In his latest blog, Dayo Wright looks at what counts when it comes to a choosing a good hi-vis jacket to keep you sheltered from the elements.
With the (official) winter in the UK beginning on 21 December, and most of Africa experiencing the rainy season, you’ll want to make sure you’ve got yourself covered with a good quality jacket that’s insulated, waterproof, or windproof… or maybe all three?
For employees working outside there is the added consideration of choosing a jacket that meets the high visibility specification requirements for the job. This has been previously covered in another blog – read it here.
When it comes to choosing the right hi-vis jacket, the outside provides the protection and the inside needs to consider breathability. For different people in different roles the importance of each of these varies, which is why there is a large range of jackets available in the market.
There are four ‘typical’ styles of workwear jackets – a flyer jacket (sometimes called a bomber jacket), a parka (we like this 4-in-1 jacket from BROQ Safety), softshell jackets and fleeces. There is also the more lightweight style in the rain jacket.
Water resistant and windproof is normally pretty important for a winter jacket, but for people working inside warehouses or doing deliveries, the fleece is a good, warm option.
For those working in a humid environment, the best waterproof solution is the rain jacket. With these, it’s important to understand what you’re buying. PU and PVC are both different kinds of imitation leather, but they differ in both material type and the way they are made. Polyvinyl chloride (PVC) is made by chemically altering vinyl. Polyurethane (PU) is made from leather leftovers and polyurethane – more typically seen in the parkas and flying jackets. PVC is generally the cheaper of the two and does not allow for much breathability..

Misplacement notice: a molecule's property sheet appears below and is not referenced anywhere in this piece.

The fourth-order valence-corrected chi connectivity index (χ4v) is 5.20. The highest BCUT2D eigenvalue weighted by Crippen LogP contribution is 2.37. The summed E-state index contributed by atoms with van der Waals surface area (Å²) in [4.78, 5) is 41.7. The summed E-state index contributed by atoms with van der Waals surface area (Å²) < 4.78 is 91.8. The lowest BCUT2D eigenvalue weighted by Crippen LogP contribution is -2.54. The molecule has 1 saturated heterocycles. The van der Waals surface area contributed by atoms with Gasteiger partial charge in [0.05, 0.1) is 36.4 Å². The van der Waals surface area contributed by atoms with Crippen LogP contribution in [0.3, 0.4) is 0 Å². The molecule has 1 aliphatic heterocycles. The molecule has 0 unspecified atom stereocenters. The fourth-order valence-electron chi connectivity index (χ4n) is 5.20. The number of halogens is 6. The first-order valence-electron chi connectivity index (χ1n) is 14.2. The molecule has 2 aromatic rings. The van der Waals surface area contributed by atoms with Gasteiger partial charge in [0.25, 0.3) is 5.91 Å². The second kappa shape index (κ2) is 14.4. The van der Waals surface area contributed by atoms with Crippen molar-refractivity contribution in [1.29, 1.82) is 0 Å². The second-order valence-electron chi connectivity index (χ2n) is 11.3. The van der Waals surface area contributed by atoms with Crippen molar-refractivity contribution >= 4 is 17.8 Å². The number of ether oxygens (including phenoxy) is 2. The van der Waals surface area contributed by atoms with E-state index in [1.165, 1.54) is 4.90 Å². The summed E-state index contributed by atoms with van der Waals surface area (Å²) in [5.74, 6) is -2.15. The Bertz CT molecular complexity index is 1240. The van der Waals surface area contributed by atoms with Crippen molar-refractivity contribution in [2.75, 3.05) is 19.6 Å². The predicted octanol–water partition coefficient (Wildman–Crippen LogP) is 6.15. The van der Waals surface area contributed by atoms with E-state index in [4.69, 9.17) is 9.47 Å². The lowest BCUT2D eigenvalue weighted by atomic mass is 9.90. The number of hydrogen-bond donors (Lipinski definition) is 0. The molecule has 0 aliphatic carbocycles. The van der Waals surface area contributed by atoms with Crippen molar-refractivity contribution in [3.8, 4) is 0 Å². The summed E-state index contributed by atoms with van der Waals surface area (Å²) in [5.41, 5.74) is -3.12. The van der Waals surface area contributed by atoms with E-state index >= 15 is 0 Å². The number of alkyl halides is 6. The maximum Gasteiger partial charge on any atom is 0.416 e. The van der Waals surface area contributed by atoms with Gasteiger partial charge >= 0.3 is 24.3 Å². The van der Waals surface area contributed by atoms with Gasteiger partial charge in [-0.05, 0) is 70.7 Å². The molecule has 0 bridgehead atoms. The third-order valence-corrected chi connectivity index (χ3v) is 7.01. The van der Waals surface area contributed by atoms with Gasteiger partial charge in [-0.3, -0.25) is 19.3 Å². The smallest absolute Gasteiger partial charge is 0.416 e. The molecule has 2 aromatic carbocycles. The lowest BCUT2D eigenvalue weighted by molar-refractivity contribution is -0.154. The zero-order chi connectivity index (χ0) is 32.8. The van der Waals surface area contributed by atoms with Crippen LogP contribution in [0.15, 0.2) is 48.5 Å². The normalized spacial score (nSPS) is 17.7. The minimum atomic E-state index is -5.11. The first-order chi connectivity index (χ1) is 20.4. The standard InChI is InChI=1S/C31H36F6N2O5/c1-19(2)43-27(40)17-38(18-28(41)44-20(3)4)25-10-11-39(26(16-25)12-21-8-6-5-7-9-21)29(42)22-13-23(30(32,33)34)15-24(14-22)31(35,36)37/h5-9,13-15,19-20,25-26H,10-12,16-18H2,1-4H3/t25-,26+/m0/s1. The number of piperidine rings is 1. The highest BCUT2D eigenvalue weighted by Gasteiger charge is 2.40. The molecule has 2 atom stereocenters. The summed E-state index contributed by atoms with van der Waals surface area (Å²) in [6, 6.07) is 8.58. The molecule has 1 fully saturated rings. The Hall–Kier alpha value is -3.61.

Softshell jackets have been rising in popularity as a modern alternative to the fleece. They are made from a woven material in contrast to the stiffer material of a hard shell (or waterproof) jacket like the parka. Softshells bridge the gap between a fleece and a fully waterproof jacket, being not as lightweight as a fleece but offering better breathability than parkas. They have high wicking properties to keep you dry when active but may not be windproof.
If you’re looking for a fully waterproof protective jacket, the flyer or the parka is your best bet. These are typically made with 300 Denier 100% Polyester yarn – a tough fabric for tough conditions. 300D fabric has excellent abrasion and tear resistance but offers little to nothing in regards to insulation.
And it’s the insulation which actually keeps you warm, trapping your body heat from escaping. Insulation includes down feathers, synthetic fibers, and synthetic textile with a high nap fleecy side known as ‘pile’. All do a good job to keep you warm and the higher the thickness of the insulation, the warmer you stay.
To make sure the jacket is completely waterproof, check for taped and sealed seams. Some jackets will use waterproof zippers while others use storm flaps to keep rain and wind chill out. Ribbed cuffs like those featured on the Flying Jacket are good but only allow only for over the top style of gloves (unless you don’t mind stretching the fabric out). Looser cuffs can let in cold drafts too easily.
The misconception is that you have to pay the big bucks for quality but there really is no need to break the bank with your hi-vis jacket. Take a look at some of the good quality jackets from the BROQ SAFETY range and ask us about options to suit your requirements – request a quote